Frost silvers everything and everyone within half an hour, crackling and glittering in dim moonlight as it flakes from limbs, beards, cloaks. The river is silent, sluggish, only the grind of ice floes competing with the rhythmic splash of the rowers. A place to land is found just past the cliffs on the northern bank; the barge is tied off to ice spikes and the journey continues on foot.
Little shares the night, and the flank of the Hill is made in quick order. The snow is deeper, the grass sparser, but little else has changed since the recent scout.
Earth to Dellin…
The promised signal does not come.
The Towitt is inspected, tapped, peered at. Questions are asked as to whether it still works, how to test it, whether there is some magical interference across the Hill. Without means to check, Second Skirmish realise they have no way of knowing whether the dwarves are dead, dying or sharing a mug of brandy at the inn. Uncertain how to proceed, they fall back on the familiar, and start a great big fire.
Cian’s faggots prove a roaring success. A carefully timed exercise sees several trees burning from root to tip in short order, the blaze surely visible from miles away. Nobody comes. Second Skirmish retreat from the light and heat of their efforts. Nobody comes. An hour passes, and the flames die to a flicker, sparks rising from heaped embers.
The Two Unknowns
Erfiren hears voices. Two, male, close; he stalks nearer, listens, hears only the occasional word about ‘traps’, ‘distractions’ and ‘them, the Skirmishers’. Deciding they need information, Second Skirmish steal closer and spring to the attack, surprising two armed men bearing an axe and a sword.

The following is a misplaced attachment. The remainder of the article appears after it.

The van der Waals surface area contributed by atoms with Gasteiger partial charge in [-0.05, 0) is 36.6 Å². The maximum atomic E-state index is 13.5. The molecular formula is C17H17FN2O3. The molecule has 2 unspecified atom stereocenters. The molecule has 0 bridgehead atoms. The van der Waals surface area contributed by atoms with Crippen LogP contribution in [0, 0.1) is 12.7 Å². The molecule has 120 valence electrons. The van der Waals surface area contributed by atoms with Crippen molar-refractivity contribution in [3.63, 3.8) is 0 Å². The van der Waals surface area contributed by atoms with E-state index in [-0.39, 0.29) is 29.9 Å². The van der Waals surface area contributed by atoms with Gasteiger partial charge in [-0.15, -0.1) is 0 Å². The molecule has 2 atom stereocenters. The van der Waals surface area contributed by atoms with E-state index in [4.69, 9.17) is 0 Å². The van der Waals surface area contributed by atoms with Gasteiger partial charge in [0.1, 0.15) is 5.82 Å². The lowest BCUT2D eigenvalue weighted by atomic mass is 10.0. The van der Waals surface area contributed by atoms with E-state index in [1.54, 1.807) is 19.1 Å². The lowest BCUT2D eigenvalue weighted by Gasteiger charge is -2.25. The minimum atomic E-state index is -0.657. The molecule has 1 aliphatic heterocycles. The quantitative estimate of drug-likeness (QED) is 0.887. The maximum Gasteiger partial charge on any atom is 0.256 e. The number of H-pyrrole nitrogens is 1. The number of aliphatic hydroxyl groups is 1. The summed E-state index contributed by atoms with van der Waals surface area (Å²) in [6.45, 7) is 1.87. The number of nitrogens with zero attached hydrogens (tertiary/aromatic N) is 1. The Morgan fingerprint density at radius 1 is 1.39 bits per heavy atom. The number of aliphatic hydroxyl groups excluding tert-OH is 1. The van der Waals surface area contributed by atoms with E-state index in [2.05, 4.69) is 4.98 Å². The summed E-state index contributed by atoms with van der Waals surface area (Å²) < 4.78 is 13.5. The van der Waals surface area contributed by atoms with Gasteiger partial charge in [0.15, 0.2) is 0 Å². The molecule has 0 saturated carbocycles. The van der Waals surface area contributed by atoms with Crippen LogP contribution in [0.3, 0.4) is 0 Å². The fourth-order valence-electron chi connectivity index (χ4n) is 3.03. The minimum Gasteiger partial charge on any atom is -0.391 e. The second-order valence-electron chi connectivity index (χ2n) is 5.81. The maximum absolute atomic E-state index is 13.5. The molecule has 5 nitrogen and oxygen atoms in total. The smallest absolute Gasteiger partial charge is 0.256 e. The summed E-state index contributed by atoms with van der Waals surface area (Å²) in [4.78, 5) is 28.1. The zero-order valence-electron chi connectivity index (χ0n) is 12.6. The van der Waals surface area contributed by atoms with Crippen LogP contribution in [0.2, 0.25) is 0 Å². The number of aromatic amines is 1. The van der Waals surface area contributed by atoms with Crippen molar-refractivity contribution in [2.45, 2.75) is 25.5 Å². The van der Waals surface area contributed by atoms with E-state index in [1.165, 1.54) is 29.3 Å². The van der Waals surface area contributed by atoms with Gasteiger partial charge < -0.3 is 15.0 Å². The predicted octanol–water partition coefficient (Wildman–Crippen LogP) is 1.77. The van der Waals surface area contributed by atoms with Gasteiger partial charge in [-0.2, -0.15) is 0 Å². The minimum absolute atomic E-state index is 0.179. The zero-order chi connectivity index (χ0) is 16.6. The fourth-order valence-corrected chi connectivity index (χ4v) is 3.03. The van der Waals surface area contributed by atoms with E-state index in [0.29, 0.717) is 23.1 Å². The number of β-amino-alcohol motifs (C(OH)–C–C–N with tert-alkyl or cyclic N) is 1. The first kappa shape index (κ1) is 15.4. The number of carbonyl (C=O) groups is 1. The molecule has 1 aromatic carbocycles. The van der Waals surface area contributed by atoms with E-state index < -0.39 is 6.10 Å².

Things do not go well. Cian barely misses an early opportunity to neutralise one of the two fighters, and they do not relinquish the initiative thereafter. Cian’s attacks are evaded, Erfiren’s are blocked, and it is minutes until Tomas arrives. “Run,” snarls the swordsman. “Run while you can.” His offer is rejected, and the struggle continues. One crouches, utters a few words and drives something into the ground; Cian feels it cling at his feet, upsetting his balance, spoiling his attacks. Erfiren seeks for the focus of power, but sees nothing. Tomas puts his all into the attack, but is unable to penetrate their defences. Cian suffers a grazing blow that exposes ribs and muscle, then the swipe of an axe near-cleaves Erfiren in two. He falls back, blood pouring from a deep rent across his chest. As the clinging spell thickens and Cian near-loses his balance, the two back away. “Leave,” they say. “There is nothing for you here.” Then there is a brief, low conversation; one looks to the stricken Erfiren, utters something about “the heir” and “destiny.” A decision is reached; the swordsman pulls a small flask from his belt, tosses it. “Drink this,” he says. “Then go.” Erfiren drinks. His chest feels cold, then warm. The bleeding ceases, and there is a pale pink line across his chest where the wound was.
Undaunted, Second Skirmish decide not to pursue the two, instead circling north to the cave where they once hid. Neeshka’s ‘ladder’ is found; gear is checked and the climb begins.
Up, then across
A tough-looking ascent proves easier than expected. Climbing stakes, recently emplaced, offer a fast route up. Made of good Cathorna steel and spaced for dwarves, conclusions are quickly reached. Almost as quickly reached is the end of the stake ladder, just past a narrow almost-ledge. Second Skirmish backs up, moves along, finds a stake. There is a nerve-wracking swing across a broad gap between handholds, then an acrobatic crouch to enter a thigh-high opening in the wall. The safety rope proves its worth when Erfiren misses the catch; he is quickly reeled in, pale and sweating from the near-tumble from fifty metres. He crouches, shuffles inside and everyone begins crawling down the dark, cramped passage.